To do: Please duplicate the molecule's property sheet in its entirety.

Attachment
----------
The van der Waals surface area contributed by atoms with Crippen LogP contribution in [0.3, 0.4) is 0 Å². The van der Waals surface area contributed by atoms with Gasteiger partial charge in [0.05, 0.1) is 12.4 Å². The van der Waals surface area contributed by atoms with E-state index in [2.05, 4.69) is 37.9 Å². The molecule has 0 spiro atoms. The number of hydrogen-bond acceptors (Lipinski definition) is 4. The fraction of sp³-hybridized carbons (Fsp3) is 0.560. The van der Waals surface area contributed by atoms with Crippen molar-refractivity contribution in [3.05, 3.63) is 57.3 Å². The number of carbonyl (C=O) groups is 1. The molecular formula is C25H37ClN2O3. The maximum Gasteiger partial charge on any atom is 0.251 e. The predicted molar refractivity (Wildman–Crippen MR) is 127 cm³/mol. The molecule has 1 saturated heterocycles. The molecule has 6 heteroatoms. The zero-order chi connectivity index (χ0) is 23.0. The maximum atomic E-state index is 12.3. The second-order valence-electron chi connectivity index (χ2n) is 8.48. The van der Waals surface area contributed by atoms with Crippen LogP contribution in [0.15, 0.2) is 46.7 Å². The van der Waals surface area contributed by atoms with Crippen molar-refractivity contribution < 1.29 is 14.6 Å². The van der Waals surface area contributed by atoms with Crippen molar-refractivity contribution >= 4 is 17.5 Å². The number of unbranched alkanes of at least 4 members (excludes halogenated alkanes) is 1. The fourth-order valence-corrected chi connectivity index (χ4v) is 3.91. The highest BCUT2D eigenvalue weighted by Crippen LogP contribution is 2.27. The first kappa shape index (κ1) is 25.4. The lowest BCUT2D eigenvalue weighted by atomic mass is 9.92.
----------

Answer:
The van der Waals surface area contributed by atoms with Crippen LogP contribution in [0.3, 0.4) is 0 Å². The van der Waals surface area contributed by atoms with Gasteiger partial charge in [0.05, 0.1) is 12.4 Å². The van der Waals surface area contributed by atoms with E-state index in [2.05, 4.69) is 37.9 Å². The molecule has 0 spiro atoms. The number of hydrogen-bond acceptors (Lipinski definition) is 4. The fraction of sp³-hybridized carbons (Fsp3) is 0.560. The van der Waals surface area contributed by atoms with Crippen molar-refractivity contribution in [3.05, 3.63) is 57.3 Å². The number of carbonyl (C=O) groups is 1. The molecular formula is C25H37ClN2O3. The maximum Gasteiger partial charge on any atom is 0.251 e. The predicted molar refractivity (Wildman–Crippen MR) is 127 cm³/mol. The molecule has 1 saturated heterocycles. The molecule has 6 heteroatoms. The zero-order chi connectivity index (χ0) is 23.0. The maximum atomic E-state index is 12.3. The second-order valence-electron chi connectivity index (χ2n) is 8.48. The van der Waals surface area contributed by atoms with Crippen LogP contribution in [0.15, 0.2) is 46.7 Å². The van der Waals surface area contributed by atoms with Crippen molar-refractivity contribution < 1.29 is 14.6 Å². The van der Waals surface area contributed by atoms with Crippen molar-refractivity contribution >= 4 is 17.5 Å². The number of unbranched alkanes of at least 4 members (excludes halogenated alkanes) is 1. The fourth-order valence-corrected chi connectivity index (χ4v) is 3.91. The highest BCUT2D eigenvalue weighted by Crippen LogP contribution is 2.27. The first kappa shape index (κ1) is 25.4. The lowest BCUT2D eigenvalue weighted by atomic mass is 9.92.